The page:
Bugsy Malone was to be the part and show that gave me the 'acting bug'; I was in my element and there was nothing I didn't want to be involved with. I then went on to do what felt like the longest amateur touring production of Grease (which I think lasted about nine months!), alongside some other great shows like Joseph and His Amazing Technicolour Dreamcoat, Annie, The Sound of Music, Our Day Out, Rockin Mikado, Fiddler On The Roof and West Side Story. All these wonderful, professional-based productions gave me not only that great buzz that I longed for but also a brilliant grounding that would help so much in my future career. It was during this time that I was approached by a local agent who was able to springboard me into the professional side of acting, where I gained even more experience from advertisements and short films.
"What about school?" I hear you ask; well I did in fact adore school, and it was Little Flower Girls School that gave me the encouragement and support to go further, guiding me along the more academic root of course, to a Performing Arts course. Belfast Institute of Further and Higher Education was where I eventually studied singing, acting and dance for two years; not exactly the scenes from Fame, but it was close enough and I loved it! My first real opportunity to perform in a paid show came with Rent, which was coming to Ireland to cast a mainly Irish company. My best friend and I went along to the audition thinking it would just be great experience, when to our complete surprise we both landed the lead roles... so I was 19 and about to play one of the best female roles in the most exciting musicals of the decade!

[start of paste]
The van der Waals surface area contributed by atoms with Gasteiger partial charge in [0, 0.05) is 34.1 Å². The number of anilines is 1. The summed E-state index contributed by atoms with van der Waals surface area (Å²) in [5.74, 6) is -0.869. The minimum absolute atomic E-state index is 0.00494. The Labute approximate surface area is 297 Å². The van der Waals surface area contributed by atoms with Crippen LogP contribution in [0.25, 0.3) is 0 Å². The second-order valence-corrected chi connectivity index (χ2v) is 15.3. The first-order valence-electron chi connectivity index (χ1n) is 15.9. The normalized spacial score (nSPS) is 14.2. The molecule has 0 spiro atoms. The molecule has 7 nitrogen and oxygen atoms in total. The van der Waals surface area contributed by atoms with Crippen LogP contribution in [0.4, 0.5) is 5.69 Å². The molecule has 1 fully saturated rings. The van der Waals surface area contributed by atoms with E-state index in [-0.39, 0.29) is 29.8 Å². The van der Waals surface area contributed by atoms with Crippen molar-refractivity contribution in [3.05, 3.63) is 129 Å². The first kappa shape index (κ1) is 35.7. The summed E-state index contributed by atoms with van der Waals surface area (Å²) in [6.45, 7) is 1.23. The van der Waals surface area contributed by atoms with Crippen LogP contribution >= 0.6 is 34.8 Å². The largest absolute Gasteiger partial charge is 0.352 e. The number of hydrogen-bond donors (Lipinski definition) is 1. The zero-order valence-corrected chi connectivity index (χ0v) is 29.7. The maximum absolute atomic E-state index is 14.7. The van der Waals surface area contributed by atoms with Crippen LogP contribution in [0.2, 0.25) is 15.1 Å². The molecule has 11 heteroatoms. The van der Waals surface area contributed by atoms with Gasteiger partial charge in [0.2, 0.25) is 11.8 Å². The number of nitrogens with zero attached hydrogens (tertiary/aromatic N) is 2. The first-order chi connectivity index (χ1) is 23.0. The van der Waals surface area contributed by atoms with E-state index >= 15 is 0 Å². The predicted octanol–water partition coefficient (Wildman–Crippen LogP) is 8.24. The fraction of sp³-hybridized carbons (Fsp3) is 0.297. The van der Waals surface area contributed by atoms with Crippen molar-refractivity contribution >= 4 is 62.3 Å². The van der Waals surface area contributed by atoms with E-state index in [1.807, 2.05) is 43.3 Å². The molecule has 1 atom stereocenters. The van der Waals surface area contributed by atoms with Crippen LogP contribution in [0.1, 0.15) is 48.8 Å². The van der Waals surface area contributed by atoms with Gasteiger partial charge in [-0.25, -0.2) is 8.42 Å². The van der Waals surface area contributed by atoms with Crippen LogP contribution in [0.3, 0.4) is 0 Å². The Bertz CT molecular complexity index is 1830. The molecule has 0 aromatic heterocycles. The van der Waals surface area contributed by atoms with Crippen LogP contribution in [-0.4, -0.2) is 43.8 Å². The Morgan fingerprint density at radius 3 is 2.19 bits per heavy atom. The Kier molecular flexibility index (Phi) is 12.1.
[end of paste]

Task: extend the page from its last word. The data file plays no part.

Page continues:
...I have to admit, I landed on my feet; to have played Maureen in Rent as my first professional show was such an amazing start and opened many doors for my career. Despite this, it was always an ambition of mine to train at a drama school; I felt not doing so would mean I wasn't fully prepared or ready to audition for the big West End musicals. When I heard a friend had been to the Royal Academy of Music and loved it, I decided to audition too, and was fortunate enough to get a place the following year!
It was a one-year postgraduate course in Musical Theatre and was everything a drama course should be... and more! The biggest lesson I learned was not to be afraid to stand-up and hold my own on stage; up until then I had not felt totally comfortable in my skin, but during that time I developed how to just 'be'. And although I knew that I had a big voice, it wasn't until my studies that I discovered how to use it technically, soaking up the advice from such masters as Philip Quast, Joanna Riding and Julia McKenzie. It was to be the most exciting, intense year of my life and as a result of our final showcase I was noticed by an agent and was soon out auditioning for the shows I'd always dreamed of!
Before long I was on my first UK tour in a 10 month contract with The Full Monty, followed by 6 months on the road with Tommy and another 6 months with Tonight's the Night. Touring was such great fun and taught me so much, giving me a good grounding and understanding of how productions actually work (including all their ups and downs).
Following such a long period on the road, I didn't want to tour again for a while and decided to hold out for the right show to come along in the West End. During this time I was always traveling back and forth to Ireland to perform original plays and shows at the Lyric Theatre, Belfast. My absolute favourite was playing the role of Dorothy Gale in The Wizard of Oz... it was a role that had always been on my wish list, and even featured the lovely Liam Nesson playing the Voice of Oz - I was in heaven!